….They got that ice cream by the way…It was well deserved.

    -AK

  • Guest

    I feel sorry for these youth. Their future will be mired with violence from the police state.
    Search Youtube for “RISE OF THE POLICE STATE! The transformation of our Public Police Forces”

    These BRAVE intelligent UC Berkeley students were not protesting about the police per se. They chanted ‘Who do you protect?” They want the police to protect and serve like they used to do. They were protesting about the POLICE STATE. They were chanting “THE POLICE STATE WILL FALL.” Then the police fired tear gas on them.

    Search Youtube for “POLICE BRUTALITY @ UC Berkeley Student March 12/6/14”

    The Police State was set up by the government. This is why when the police kill unarmed civilians, they can get away with it. They are protected by the laws, court and government. The government has given them a lot of power, military-grade equipment so they can freely exert power over the people.

    Unless you want someone brutalized or dead, don’t call a cop. Because that person brutalized or dead could be you. If you disobey a cop or irritate them, they will be on to you like rabid dogs or a pack of wolves. They will not care if you have health issues or is dying once they assault you.

    The police state can come to your door anytime and harass you without using the court to do this properly. They can come to the wrong house and start terrorizing people, then get away with it.

    Search Youtube for “Police Raid Cops Shoot Towards Children Killing Dog Police State wrong house”

    The Police State is HERE. WE ARE ALL SCREWED regardless of color.

    So, if you ever meet a GOOD cop, make sure to thank and praise that cop.

    • I’d much rather have the cops around than have BAMN trying to break down my windows and loot what they can

  • Merissa Gerson

    These students are amazing. This is the future. This is strong. This is beautiful. This is good. I hope the country is listening as you speak your voices. I, for one, am.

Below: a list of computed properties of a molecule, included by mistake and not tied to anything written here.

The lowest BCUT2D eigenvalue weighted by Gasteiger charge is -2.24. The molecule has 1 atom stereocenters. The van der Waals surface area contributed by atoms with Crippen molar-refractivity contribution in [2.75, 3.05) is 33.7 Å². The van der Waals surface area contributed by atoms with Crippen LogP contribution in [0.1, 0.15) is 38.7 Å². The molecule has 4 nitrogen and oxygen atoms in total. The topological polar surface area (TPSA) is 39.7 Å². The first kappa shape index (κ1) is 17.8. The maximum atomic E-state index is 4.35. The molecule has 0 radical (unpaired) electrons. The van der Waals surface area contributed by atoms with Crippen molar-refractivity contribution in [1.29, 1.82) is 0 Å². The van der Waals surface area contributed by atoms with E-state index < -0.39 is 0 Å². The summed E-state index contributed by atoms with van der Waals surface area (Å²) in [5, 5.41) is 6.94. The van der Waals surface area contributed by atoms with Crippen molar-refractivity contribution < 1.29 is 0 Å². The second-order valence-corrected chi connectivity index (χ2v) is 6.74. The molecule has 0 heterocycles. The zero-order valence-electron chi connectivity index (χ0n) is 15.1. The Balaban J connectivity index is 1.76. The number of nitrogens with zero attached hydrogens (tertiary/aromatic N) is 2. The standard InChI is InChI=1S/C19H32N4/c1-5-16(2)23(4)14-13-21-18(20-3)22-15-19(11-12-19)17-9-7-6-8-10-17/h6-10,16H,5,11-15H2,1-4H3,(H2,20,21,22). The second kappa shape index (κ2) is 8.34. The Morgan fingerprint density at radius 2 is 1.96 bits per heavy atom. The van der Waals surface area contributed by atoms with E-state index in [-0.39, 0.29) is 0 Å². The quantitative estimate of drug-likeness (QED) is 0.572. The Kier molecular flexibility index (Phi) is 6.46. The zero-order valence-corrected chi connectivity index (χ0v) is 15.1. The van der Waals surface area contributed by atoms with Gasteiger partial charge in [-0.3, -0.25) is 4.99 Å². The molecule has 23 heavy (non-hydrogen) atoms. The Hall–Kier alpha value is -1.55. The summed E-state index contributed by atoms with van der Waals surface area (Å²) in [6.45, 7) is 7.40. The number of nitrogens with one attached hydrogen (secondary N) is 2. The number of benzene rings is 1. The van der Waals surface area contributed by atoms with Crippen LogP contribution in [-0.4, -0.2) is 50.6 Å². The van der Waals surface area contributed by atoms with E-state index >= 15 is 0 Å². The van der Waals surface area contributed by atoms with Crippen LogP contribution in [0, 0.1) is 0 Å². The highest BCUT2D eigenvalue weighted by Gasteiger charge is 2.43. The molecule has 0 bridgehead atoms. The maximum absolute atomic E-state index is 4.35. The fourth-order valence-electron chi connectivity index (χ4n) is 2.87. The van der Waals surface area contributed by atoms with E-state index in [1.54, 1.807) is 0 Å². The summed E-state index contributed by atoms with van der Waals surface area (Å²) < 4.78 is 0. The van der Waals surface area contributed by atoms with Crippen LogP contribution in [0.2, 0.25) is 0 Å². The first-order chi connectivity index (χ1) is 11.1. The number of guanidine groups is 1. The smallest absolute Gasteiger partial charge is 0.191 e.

• Anon comment

      They skipped school for this. The high school didn’t allow it. Half the school was absent for 6th period and this is a HUGE waste of taxpayer money.

      • Nicolas Theunissen

        Actually, the school only gets payed when students show up, so this did not waste any money. Additionally, I find it ridiculous that you are worried about money when people are protesting for justice in our country, this is an issue that is much more important that money, and even if it was wasting taxpayer money, its nothing compared to the money wasted by the army.

      • Finn Collom

        I’m a Berkeley High student who participated, and I understand your
        reservations regarding the timing and cost of our protest, but sometimes
        democratic movements for social justice require a little disruption of
        the status quo in order for people to recognize the necessity for
        change. I hope we have your support as we continue to fight for the
        demilitarization of the BPD police force in the near future.

        • BUSD Mom of 3

          Please explain demilitarization. What changes would you like to see?

    • Joseph Watkins

      What is “the country”, and even if it hears our voices, it truly has selective hearing for selective interests. This will continue, and the rest of the world will join in another way soon enough. They already are.

    • I_h8_disqus

      What would be amazing is if the students put this effort into their education, so they could escape the situations that endanger them. Berkeley High students still perform far too poorly when compared to other high schools in the Bay Area and California.

    • Brave? These students are just blowing around with whatever is the popular political flavor of the day